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Floor Drees

Published at 22.04.2014

Cloud Native

Talking JavaScript in Berlin

Last Thursday we met the rest of berlin.js (JavaScript Berlin User Group) at co.up in Berlin Kreuzberg. After a quick news round by the organizers about unconf (did you know the cool people at are giving away a couple of tickets?), froscon and rejectjs, we dove right into four great JavaScript-related talks. To summarize the evening…

Table of Contents

Node Deployment

Bodo Kaiser likes to get a bit of both worlds when hosting his node apps. Which worlds? Well, that of a PaaS environment and the virtual machine. Going with Arch Linux – where one does not ‘have to bother with a lot of configuration’ – and nginx to have multiple subdomains on one server, Bodo deployed his classic Hello World app live.

The happy lady bottom left is Sara. She very much enjoyed the meetup.

Bodo has got it all written down for you. He threw in a little extra for the Berlin.js crowd talking about git clone --bare LINK and how to execute different hook scripts.

Also, spoiler alert: at anynines we’re working on a deployment guide for node.js.

Building messaging using open systems

Simon Tennant from BuddyCloud then chatted about XMPP, JSON and how the and xmpp-ftw libraries are bringing open and extensible communication to the browser. With his dad being a civil engineer, young Simon spend a lot of time thinking about the difference between building software and building houses, the latter seemed to have adopted a more sturdy way of building things. “DNS, SMTP, HTTP, Blockchain, WebRTC are standards, where we can experiment on. The experiments probably won’t be around for long, but the underlying systems will.”

Tennant: “Once you get your app working, you need to support user communication like upvotes and likes. It needs a activity stream right?!” Instead of grabbing the Twitter / Facebook SDK Tennant recommends looking how protocol confederations have solved it pretty gracefully over and over again. XMPP’s extensible messaging and presence protocol, is used virtually everywhere (think: Whatsapp, Facebook, Google Talk/Hangouts).

Nervously laughing over how ‘the XML scary layer and the JSON fun layer’ work together for BuddyCloud, Tennant refers to a little example app, adding chat to a web app in 10 minutes. It was certainly interesting to hear that XMPP is supported by a ‘great helpful community, who are actively helping to push the web forward’.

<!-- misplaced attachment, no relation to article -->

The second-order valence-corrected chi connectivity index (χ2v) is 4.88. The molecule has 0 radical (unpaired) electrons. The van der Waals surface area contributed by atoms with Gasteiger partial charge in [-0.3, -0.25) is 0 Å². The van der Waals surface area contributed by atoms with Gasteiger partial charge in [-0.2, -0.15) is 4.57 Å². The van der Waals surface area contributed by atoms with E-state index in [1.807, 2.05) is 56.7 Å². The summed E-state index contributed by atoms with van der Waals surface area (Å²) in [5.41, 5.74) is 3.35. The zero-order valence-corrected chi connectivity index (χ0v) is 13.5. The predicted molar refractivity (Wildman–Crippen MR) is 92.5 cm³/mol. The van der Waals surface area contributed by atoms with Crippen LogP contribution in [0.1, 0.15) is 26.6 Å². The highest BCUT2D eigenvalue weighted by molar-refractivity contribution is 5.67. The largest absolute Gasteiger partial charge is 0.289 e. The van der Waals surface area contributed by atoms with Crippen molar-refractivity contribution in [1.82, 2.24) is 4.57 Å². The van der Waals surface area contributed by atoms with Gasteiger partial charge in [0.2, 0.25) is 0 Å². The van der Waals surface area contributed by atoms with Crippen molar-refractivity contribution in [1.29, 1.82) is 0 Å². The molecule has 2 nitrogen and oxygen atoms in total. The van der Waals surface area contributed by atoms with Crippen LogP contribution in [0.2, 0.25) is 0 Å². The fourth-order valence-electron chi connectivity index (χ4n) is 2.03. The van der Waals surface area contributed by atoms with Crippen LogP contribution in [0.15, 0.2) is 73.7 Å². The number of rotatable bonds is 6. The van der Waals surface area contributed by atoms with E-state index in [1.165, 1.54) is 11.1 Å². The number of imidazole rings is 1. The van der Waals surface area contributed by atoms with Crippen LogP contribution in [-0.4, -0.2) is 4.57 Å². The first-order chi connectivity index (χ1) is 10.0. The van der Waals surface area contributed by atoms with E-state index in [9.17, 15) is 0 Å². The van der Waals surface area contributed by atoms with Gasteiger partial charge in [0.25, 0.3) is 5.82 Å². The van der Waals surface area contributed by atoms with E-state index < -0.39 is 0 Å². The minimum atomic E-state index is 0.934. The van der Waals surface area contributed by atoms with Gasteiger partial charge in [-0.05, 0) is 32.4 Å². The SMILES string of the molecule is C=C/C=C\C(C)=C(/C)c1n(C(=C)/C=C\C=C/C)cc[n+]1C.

WebRTC, such realtime

Philipp Hancke from &yet (in XMPP hoodie) praised WebRTC for bringing realtime communication to the open web platform. Comparing WebRTC to the Ford Model T, Hancke explains how it is indeed much like the first affordable automobile. With toolkits like simplewebrtc you can add a simple videochat to your website and the quality of apps like or Jitsi Meet is ‘impressive’.

Skimming over getUserMedia (and how they ‘yetified’ it at &yet), reveal.js, RTCPeerConnection and SimpleWebRTC, we all got a pretty good idea of ‘what is our there’. Using jitsi (built on XMPP) as an example of what a full mesh and selective forwarding looks like for a service commonly handling 20 users per conference, forwarding 400 streams, was a good move.

Hancke mentioned; and the standard is not ready yet, but webrtc 2.0 is on the horizon. Hancke: “WebRTC is a technology, not a solution. It needs your work.” That last bit was an open invitation.

Know your /’s

Lindsay Eyink gave a brief history of the tech industry and Silicon Valley — LSD, counterculture, hippies, communes, The Whole Earth Catalog, and California. The Whole Earth Catalog (seen as the 1968 Google), originated from Stewart Brand’s question “why haven’t we seen a photograph of the whole earth yet?” and coined terms like personal computer, electronic frontier and virtual community. Even today the Whole Earth Network ideology expands to media like Wired. Eyink recommends reading From counterculture to cyberculture by Fred Turner, and What the doormouse said by John Markoff, if this subculture intrigues you.

“The early Silicon Valleyists were merry pranksters rebelling against the silicon chips made for the army, in… Silicon Valley. The ‘new communalists’ were heavily focused on community building, which sounds a lot like the social web.” So how did we go from counterculture to Rice joining Dropbox? Why do we love to hate Silicon Valley? “Well, the counterculture was very homogenous and exclusive to outsiders, with traditional gender roles. And in a way, that (perception) never changed.” Eyink concluded with “Can we stop calling everything ‘silicon something’? Just be Berlin.”

Slides will be added to the berlin.js site shortly.

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